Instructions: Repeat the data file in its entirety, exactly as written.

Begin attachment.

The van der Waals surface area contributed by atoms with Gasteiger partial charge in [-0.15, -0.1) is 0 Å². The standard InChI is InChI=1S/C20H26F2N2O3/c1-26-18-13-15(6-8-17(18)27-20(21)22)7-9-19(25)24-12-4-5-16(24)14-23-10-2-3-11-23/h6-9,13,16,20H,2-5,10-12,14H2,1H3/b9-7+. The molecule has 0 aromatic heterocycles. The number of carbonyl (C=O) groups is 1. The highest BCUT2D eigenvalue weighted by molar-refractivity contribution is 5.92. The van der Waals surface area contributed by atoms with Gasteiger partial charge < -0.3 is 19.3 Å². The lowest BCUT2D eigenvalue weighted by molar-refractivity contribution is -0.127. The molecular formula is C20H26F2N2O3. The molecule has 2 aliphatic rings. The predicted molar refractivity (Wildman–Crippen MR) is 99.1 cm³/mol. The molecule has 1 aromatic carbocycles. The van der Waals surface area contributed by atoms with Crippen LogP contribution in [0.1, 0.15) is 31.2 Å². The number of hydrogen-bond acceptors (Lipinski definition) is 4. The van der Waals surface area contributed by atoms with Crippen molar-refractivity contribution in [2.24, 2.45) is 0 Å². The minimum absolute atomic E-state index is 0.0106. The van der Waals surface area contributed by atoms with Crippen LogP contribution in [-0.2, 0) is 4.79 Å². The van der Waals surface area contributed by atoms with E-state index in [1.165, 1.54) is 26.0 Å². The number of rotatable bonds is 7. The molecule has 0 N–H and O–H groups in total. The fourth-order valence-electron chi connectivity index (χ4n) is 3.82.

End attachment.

The van der Waals surface area contributed by atoms with Gasteiger partial charge in [-0.15, -0.1) is 0 Å². The standard InChI is InChI=1S/C20H26F2N2O3/c1-26-18-13-15(6-8-17(18)27-20(21)22)7-9-19(25)24-12-4-5-16(24)14-23-10-2-3-11-23/h6-9,13,16,20H,2-5,10-12,14H2,1H3/b9-7+. The molecule has 0 aromatic heterocycles. The number of carbonyl (C=O) groups is 1. The highest BCUT2D eigenvalue weighted by molar-refractivity contribution is 5.92. The van der Waals surface area contributed by atoms with Gasteiger partial charge < -0.3 is 19.3 Å². The lowest BCUT2D eigenvalue weighted by molar-refractivity contribution is -0.127. The molecular formula is C20H26F2N2O3. The molecule has 2 aliphatic rings. The predicted molar refractivity (Wildman–Crippen MR) is 99.1 cm³/mol. The molecule has 1 aromatic carbocycles. The van der Waals surface area contributed by atoms with Crippen LogP contribution in [0.1, 0.15) is 31.2 Å². The number of hydrogen-bond acceptors (Lipinski definition) is 4. The van der Waals surface area contributed by atoms with Crippen molar-refractivity contribution in [2.24, 2.45) is 0 Å². The minimum absolute atomic E-state index is 0.0106. The van der Waals surface area contributed by atoms with Crippen LogP contribution in [-0.2, 0) is 4.79 Å². The van der Waals surface area contributed by atoms with E-state index in [1.165, 1.54) is 26.0 Å². The number of rotatable bonds is 7. The molecule has 0 N–H and O–H groups in total. The fourth-order valence-electron chi connectivity index (χ4n) is 3.82.